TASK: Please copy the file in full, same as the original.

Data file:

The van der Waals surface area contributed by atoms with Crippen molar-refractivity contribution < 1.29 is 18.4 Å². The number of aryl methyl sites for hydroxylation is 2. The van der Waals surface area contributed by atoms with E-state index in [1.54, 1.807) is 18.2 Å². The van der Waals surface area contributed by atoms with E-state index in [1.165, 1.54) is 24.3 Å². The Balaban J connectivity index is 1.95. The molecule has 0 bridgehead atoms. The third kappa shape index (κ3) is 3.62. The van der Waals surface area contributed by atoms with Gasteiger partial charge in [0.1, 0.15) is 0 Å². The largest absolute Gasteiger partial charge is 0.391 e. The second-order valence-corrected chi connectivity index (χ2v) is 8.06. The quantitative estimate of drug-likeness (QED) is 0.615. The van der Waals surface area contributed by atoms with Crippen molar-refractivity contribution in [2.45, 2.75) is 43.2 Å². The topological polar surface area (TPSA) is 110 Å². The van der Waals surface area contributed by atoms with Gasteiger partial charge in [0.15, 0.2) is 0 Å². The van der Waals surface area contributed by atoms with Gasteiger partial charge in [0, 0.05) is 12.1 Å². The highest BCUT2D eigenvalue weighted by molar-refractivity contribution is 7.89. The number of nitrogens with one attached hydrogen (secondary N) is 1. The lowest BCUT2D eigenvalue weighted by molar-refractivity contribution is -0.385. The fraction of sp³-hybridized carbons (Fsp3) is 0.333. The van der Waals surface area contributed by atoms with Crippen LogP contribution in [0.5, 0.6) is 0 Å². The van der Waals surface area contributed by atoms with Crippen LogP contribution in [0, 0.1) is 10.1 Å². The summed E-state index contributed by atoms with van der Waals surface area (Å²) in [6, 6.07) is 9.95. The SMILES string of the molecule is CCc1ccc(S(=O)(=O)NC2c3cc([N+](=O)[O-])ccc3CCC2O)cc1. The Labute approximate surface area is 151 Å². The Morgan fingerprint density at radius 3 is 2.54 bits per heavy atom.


The van der Waals surface area contributed by atoms with Crippen molar-refractivity contribution < 1.29 is 18.4 Å². The number of aryl methyl sites for hydroxylation is 2. The van der Waals surface area contributed by atoms with E-state index in [1.54, 1.807) is 18.2 Å². The van der Waals surface area contributed by atoms with E-state index in [1.165, 1.54) is 24.3 Å². The Balaban J connectivity index is 1.95. The molecule has 0 bridgehead atoms. The third kappa shape index (κ3) is 3.62. The van der Waals surface area contributed by atoms with Gasteiger partial charge in [0.1, 0.15) is 0 Å². The largest absolute Gasteiger partial charge is 0.391 e. The second-order valence-corrected chi connectivity index (χ2v) is 8.06. The quantitative estimate of drug-likeness (QED) is 0.615. The van der Waals surface area contributed by atoms with Crippen molar-refractivity contribution in [2.45, 2.75) is 43.2 Å². The topological polar surface area (TPSA) is 110 Å². The van der Waals surface area contributed by atoms with Gasteiger partial charge in [0.15, 0.2) is 0 Å². The van der Waals surface area contributed by atoms with Gasteiger partial charge in [0, 0.05) is 12.1 Å². The highest BCUT2D eigenvalue weighted by molar-refractivity contribution is 7.89. The number of nitrogens with one attached hydrogen (secondary N) is 1. The lowest BCUT2D eigenvalue weighted by molar-refractivity contribution is -0.385. The fraction of sp³-hybridized carbons (Fsp3) is 0.333. The van der Waals surface area contributed by atoms with Crippen LogP contribution in [0.5, 0.6) is 0 Å². The van der Waals surface area contributed by atoms with Crippen LogP contribution in [0, 0.1) is 10.1 Å². The summed E-state index contributed by atoms with van der Waals surface area (Å²) in [6, 6.07) is 9.95. The SMILES string of the molecule is CCc1ccc(S(=O)(=O)NC2c3cc([N+](=O)[O-])ccc3CCC2O)cc1. The Labute approximate surface area is 151 Å². The Morgan fingerprint density at radius 3 is 2.54 bits per heavy atom.